Fans of Ayn Rand's Atlas Shrugged may wince a bit on that last line. It's awfully reminiscent of Orren Boyle saying that the steel industry must be preserved "as a whole", by which he really meant that the profitable steel companies must be made to pay subsidies to non-profitable ones. Those "critically important as a whole" arguments are usually code for socialism, and the rest of her speech doesn't do much to pull us away from that interpretation.

This unique way of looking at my hand was just one result of hot summer evenings in my childhood home in Madras, India. My mother, sister, and I would sit at our kitchen table and -- for lack of a better phrase -- think big thoughts. One of those thoughts was this difference in our fingers and how, despite their differences, they worked together to create a wonderful tool.

As I grew up and started to study geography, I remember being told that the five fingers can be thought of as the five major continents: Europe, Asia, Africa, and North and South America. Now, let me issue a profound apology to both Australia and Antarctica. I bear neither of these continents any ill will. It's just that we humans have only five fingers on each hand, so my analogy doesn't work with seven continents.

Clearly, the point of my story is more important that geographical accuracy!

First, let's consider our little finger. Think of this finger as Africa. Africa is the little finger not because of Africa's size, but because of its place on the world's stage. From an economic standpoint, Africa has yet to catch up with her sister continents. And yet, when our little finger hurts, it affects the whole hand.

Are you starting to see this "as a whole" concept starting to shape up? It's not "my" interests, or "my family's" interests, or "my state's" interests, or "my country's" interests...instead it pushes all of those aside in favor of "the whole hand". (But the "whole hand" analogy falls very flat - more below.)

Our thumb is Asia: strong, powerful, and ready to assert herself as a major player on the world's economic stage.

Our index, or pointer finger, is Europe. Europe is the cradle of democracy and pointed the way for western civilization and the laws we use in conducting global business.

The ring finger is South America, including Latin America. Is this appropriate, or what? The ring finger symbolizes love and commitment to another person. Both Latin and South America are hot, passionate, and filled with the sensuous beats of the mambo, samba, and tango: three dances that -- if done right -- can almost guarantee you and your partner will be buying furniture together.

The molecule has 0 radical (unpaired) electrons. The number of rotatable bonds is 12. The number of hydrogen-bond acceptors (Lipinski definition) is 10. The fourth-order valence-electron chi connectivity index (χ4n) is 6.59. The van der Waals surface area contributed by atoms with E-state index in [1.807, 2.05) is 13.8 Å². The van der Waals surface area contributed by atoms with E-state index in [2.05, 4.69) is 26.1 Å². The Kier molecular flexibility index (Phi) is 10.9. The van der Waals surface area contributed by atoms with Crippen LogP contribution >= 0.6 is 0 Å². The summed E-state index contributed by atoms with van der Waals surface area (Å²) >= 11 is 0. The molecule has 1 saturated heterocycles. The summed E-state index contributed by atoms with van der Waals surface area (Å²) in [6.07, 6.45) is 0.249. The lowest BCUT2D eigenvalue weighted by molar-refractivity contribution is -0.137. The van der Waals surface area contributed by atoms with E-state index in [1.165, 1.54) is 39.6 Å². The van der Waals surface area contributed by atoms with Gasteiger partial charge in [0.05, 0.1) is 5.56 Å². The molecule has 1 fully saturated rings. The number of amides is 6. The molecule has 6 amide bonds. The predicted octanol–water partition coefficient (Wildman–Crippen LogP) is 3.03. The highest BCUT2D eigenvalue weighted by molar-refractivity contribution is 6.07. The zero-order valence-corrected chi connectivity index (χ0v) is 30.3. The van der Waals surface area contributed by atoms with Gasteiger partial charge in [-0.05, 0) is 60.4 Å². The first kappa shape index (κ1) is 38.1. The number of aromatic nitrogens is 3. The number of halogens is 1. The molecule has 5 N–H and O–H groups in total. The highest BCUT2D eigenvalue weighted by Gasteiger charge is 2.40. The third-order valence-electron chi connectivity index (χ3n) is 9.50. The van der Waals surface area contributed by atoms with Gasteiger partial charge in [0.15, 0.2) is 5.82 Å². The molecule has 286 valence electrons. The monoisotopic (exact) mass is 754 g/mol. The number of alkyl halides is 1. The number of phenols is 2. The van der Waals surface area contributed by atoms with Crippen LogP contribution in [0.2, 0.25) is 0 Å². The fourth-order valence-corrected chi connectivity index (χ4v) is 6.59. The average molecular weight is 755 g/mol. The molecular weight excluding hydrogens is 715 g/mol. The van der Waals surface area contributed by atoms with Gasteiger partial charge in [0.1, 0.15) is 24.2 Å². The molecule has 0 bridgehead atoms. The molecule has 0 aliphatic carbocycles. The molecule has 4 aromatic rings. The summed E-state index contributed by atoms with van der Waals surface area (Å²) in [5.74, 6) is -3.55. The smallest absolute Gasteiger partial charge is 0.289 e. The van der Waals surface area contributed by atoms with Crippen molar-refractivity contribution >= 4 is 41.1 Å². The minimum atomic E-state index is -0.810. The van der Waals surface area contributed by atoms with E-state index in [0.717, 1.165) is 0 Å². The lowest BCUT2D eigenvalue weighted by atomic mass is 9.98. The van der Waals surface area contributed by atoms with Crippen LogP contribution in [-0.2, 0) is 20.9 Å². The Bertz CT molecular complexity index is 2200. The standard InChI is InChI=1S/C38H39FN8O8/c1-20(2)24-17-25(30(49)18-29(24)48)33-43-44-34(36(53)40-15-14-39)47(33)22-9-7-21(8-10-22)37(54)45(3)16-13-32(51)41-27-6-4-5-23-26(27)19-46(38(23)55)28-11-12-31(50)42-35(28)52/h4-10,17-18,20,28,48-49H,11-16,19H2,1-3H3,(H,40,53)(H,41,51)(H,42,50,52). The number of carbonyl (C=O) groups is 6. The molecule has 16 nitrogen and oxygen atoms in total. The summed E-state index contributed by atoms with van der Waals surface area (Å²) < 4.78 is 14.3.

This analogy of the five fingers as the five major continents leaves the long, middle finger for North America, and, in particular, the United States. As the longest of the fingers, it really stands out. The middle finger anchors every function that the hand performs and is the key to all of the fingers working together efficiently and effectively. This is a really good thing, and has given the U.S. a leg up in global business since the end of World War I.

However, if used inappropriately -- just like the U.S. itself -- the middle finger can convey a negative message and get us in trouble. You know what I'm talking about. In fact, I suspect you're hoping that I'll demonstrate what I mean. And trust me, I'm not looking for volunteers to model.

Discretion being the better part of valor...I think I'll pass.

What is most crucial to my analogy of the five fingers as the five major continents, is that each of us in the U.S. -- the long middle finger -- must be careful that when we extend our arm in either a business or political sense, we take pains to assure we are giving a hand...not the finger. Sometimes this is very difficult. Because the U.S. -- the middle finger -- sticks out so much, we can send the wrong message unintentionally.

Unfortunately, I think this is how the rest of the world looks at the U.S. right now. Not as part of the hand -- giving strength and purpose to the rest of the fingers -- but, instead, scratching our nose and sending a far different signal.

I'd challenge each of you to think about how critically important it is for every finger on your hand to rise and bend together. You cannot simply "allow" the other four fingers to rise only when you want them to. If you've ever even tried to do that, you know how clumsy and uncoordinated it is.

Even though the above furthers the point that I've been making, I'm going to skip commenting on why (hopefully, that's obvious). Instead, I'll point out another message which is being weaved between the lines, and it's a message which supports the first: She's saying that the United States should not be pursuing its own interests, but instead following the example of the rest of the world.